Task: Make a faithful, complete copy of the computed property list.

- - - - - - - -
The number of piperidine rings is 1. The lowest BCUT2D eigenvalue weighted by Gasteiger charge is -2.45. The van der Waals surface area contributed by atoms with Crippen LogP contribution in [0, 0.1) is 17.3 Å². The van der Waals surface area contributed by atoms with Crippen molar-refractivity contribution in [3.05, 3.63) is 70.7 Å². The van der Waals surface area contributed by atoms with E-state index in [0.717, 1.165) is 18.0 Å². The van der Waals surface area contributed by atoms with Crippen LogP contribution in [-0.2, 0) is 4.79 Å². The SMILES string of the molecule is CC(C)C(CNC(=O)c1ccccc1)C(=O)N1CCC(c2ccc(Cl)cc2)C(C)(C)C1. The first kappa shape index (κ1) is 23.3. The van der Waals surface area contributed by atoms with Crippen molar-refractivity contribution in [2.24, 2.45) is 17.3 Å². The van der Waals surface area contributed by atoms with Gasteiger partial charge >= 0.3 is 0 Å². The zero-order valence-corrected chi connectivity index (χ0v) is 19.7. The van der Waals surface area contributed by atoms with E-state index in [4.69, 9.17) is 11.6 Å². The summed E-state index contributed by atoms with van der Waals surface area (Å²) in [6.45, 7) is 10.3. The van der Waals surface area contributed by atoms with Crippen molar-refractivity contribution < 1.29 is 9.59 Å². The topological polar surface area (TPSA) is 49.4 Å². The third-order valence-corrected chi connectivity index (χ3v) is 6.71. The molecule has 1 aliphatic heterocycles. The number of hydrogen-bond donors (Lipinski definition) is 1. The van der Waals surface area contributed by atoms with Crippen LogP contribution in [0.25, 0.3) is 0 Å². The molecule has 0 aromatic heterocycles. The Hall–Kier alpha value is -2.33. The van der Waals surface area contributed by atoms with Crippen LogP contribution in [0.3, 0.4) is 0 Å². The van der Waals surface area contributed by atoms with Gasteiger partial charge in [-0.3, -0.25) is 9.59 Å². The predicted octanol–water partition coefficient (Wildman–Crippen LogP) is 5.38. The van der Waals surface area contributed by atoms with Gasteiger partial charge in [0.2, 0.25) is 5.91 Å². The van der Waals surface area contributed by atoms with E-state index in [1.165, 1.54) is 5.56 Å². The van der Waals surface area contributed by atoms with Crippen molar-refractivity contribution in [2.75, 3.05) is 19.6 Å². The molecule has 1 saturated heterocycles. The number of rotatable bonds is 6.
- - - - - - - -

The number of piperidine rings is 1. The lowest BCUT2D eigenvalue weighted by Gasteiger charge is -2.45. The van der Waals surface area contributed by atoms with Crippen LogP contribution in [0, 0.1) is 17.3 Å². The van der Waals surface area contributed by atoms with Crippen molar-refractivity contribution in [3.05, 3.63) is 70.7 Å². The van der Waals surface area contributed by atoms with E-state index in [0.717, 1.165) is 18.0 Å². The van der Waals surface area contributed by atoms with Crippen LogP contribution in [-0.2, 0) is 4.79 Å². The SMILES string of the molecule is CC(C)C(CNC(=O)c1ccccc1)C(=O)N1CCC(c2ccc(Cl)cc2)C(C)(C)C1. The first kappa shape index (κ1) is 23.3. The van der Waals surface area contributed by atoms with Crippen molar-refractivity contribution in [2.24, 2.45) is 17.3 Å². The van der Waals surface area contributed by atoms with Gasteiger partial charge >= 0.3 is 0 Å². The zero-order valence-corrected chi connectivity index (χ0v) is 19.7. The van der Waals surface area contributed by atoms with E-state index in [4.69, 9.17) is 11.6 Å². The summed E-state index contributed by atoms with van der Waals surface area (Å²) in [6.45, 7) is 10.3. The van der Waals surface area contributed by atoms with Crippen molar-refractivity contribution < 1.29 is 9.59 Å². The topological polar surface area (TPSA) is 49.4 Å². The third-order valence-corrected chi connectivity index (χ3v) is 6.71. The molecule has 1 aliphatic heterocycles. The number of hydrogen-bond donors (Lipinski definition) is 1. The van der Waals surface area contributed by atoms with Crippen LogP contribution in [0.25, 0.3) is 0 Å². The molecule has 0 aromatic heterocycles. The Hall–Kier alpha value is -2.33. The van der Waals surface area contributed by atoms with Crippen LogP contribution in [0.3, 0.4) is 0 Å². The van der Waals surface area contributed by atoms with Gasteiger partial charge in [-0.3, -0.25) is 9.59 Å². The predicted octanol–water partition coefficient (Wildman–Crippen LogP) is 5.38. The van der Waals surface area contributed by atoms with Gasteiger partial charge in [0.2, 0.25) is 5.91 Å². The van der Waals surface area contributed by atoms with E-state index in [1.165, 1.54) is 5.56 Å². The van der Waals surface area contributed by atoms with Crippen molar-refractivity contribution in [2.75, 3.05) is 19.6 Å². The molecule has 1 saturated heterocycles. The number of rotatable bonds is 6.